Our Lady of Presentation School/The Presentation School Foundation Community Center

640 Washington Street, Brighton

Eighth-grade graduating class, 1950, Our Lady of the Presentation School. Source: Joseph P. Healey Library, University of Massachusetts Boston, via Digital Commonwealth.

Graduation ceremonies for Our Lady of Presentation School normally took place inside the Catholic elementary school. On June 9, 2005, however, the one for the kindergarten was held across the street in Brighton’s Oak Square Common. The ceremony was one of both celebration and protest—protest against the Archdiocese of Boston’s abrupt closure of the school the previous day. The Archdiocese had made the move out of fear that parents would occupy the building in order to prevent the shutting down of the school, scheduled for two days later.

The early 2000s was a challenging time for the Catholic Church in Boston.  Growing out-migration of Catholics of European descent to Boston’s suburbs and broader changes in churchgoing among Catholics (decades-long processes) brought about a dramatic decline in church attendance within the city. These factors, combined with the revelations of sexual abuse in 2002, led to a sharp decrease in financial support for the Church from area Catholics. Meanwhile, the sexual abuse scandal itself exacted high financial costs: About two years after the revelations, the Archdiocese of Boston had paid $85 million in a settlement involving 500 victims.* In this context, the Archdiocese announced in mid-2004 that it would close 82 parishes (out of a total of 357) in the coming months. It also announced the closure of Our Lady of Presentation School.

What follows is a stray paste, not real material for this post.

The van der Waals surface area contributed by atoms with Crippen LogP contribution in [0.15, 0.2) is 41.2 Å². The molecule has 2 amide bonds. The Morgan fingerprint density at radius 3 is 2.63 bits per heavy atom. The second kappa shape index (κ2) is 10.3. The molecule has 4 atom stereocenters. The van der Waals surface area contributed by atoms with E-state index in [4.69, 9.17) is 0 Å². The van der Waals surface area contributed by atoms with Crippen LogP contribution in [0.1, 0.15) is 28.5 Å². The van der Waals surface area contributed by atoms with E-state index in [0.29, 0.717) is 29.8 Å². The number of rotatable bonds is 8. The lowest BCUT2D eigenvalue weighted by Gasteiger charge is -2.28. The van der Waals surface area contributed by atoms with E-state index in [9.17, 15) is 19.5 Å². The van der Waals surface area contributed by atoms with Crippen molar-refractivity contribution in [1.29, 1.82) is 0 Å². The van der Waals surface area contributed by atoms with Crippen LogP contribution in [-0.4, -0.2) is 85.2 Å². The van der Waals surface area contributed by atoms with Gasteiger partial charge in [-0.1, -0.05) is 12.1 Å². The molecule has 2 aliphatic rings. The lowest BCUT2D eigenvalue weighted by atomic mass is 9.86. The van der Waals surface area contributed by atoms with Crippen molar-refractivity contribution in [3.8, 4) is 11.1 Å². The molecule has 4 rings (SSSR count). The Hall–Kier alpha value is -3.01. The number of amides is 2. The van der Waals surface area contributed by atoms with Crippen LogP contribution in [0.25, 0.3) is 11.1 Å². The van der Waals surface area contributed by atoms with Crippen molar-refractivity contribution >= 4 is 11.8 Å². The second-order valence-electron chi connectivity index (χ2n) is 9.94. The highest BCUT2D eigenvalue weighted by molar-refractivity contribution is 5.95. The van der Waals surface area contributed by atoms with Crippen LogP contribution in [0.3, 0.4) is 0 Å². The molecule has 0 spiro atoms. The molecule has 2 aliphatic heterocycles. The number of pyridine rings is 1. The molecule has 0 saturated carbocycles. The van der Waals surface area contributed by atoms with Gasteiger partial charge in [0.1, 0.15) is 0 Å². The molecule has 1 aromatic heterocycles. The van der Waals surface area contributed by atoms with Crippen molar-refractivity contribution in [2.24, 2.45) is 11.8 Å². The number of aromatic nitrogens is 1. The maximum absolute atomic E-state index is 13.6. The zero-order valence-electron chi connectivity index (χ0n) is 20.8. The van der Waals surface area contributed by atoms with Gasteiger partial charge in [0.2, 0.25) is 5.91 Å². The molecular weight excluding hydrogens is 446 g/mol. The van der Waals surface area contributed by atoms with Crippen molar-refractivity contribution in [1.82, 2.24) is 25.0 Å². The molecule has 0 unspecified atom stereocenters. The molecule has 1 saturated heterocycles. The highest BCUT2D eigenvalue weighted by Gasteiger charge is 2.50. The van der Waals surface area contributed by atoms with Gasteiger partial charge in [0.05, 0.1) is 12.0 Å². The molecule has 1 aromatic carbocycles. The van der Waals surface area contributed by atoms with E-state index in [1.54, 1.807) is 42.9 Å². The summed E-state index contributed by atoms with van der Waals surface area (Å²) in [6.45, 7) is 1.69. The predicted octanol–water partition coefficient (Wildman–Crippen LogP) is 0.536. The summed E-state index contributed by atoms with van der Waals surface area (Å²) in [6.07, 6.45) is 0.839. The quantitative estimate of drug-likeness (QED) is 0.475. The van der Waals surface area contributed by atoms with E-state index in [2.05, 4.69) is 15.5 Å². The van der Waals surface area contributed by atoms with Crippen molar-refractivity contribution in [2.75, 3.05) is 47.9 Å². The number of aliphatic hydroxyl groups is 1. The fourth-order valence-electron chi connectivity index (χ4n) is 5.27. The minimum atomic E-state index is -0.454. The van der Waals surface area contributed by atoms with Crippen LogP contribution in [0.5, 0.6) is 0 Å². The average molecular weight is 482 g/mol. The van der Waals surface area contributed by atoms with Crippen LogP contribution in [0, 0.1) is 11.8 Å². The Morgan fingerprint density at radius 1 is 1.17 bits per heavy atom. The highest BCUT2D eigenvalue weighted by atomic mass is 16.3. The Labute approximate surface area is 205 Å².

Given the strong identification of Boston’s Catholics with their parishes and the associated institutions, parishioners often resisted the closures, and, in some instances, successfully. In the case of Our Lady of Presentation, parents, students and community members occupied and camped out in Oak Square in protest of the lockout, attracting national and international media attention and strong support across Boston in the process. Eventually, in 2006, the Archdiocese agreed to sell the property to the Presentation School Foundation, an organization of parents and community members.

Today, the former school is the home of the multi-service Presentation School Foundation Community Center, which opened in 2012. It houses a range of non-profit organizations that serve children, families, and recent immigrants.

The Presentation School Foundation Community Center, undated. Source: The Presentation School Foundation Community Center website.

Getting there:

Various MBTA bus lines pass through Oak Square.

To learn more:

“A Community Center Rises from A Closed Catholic School,” WBUR, May 18, 2012.

Brian MacQuarrie, “Once Embattled Brighton School Reborn as Community Center,” The Boston Globe, May 11, 2012.

Michael Paulson, “Catholic School Lockout Angers Parents, Officials,” The Boston Globe, June 10, 2005.

John C. Seitz, No Closure: Catholic Practice and Boston’s Parish Shutdowns, Cambridge: Harvard University Press, 2011.

“History,” Presentation School Foundation Community Center website.

* See also the entry on the Cathedral of the Holy Cross in A People’s Guide to Greater Boston.

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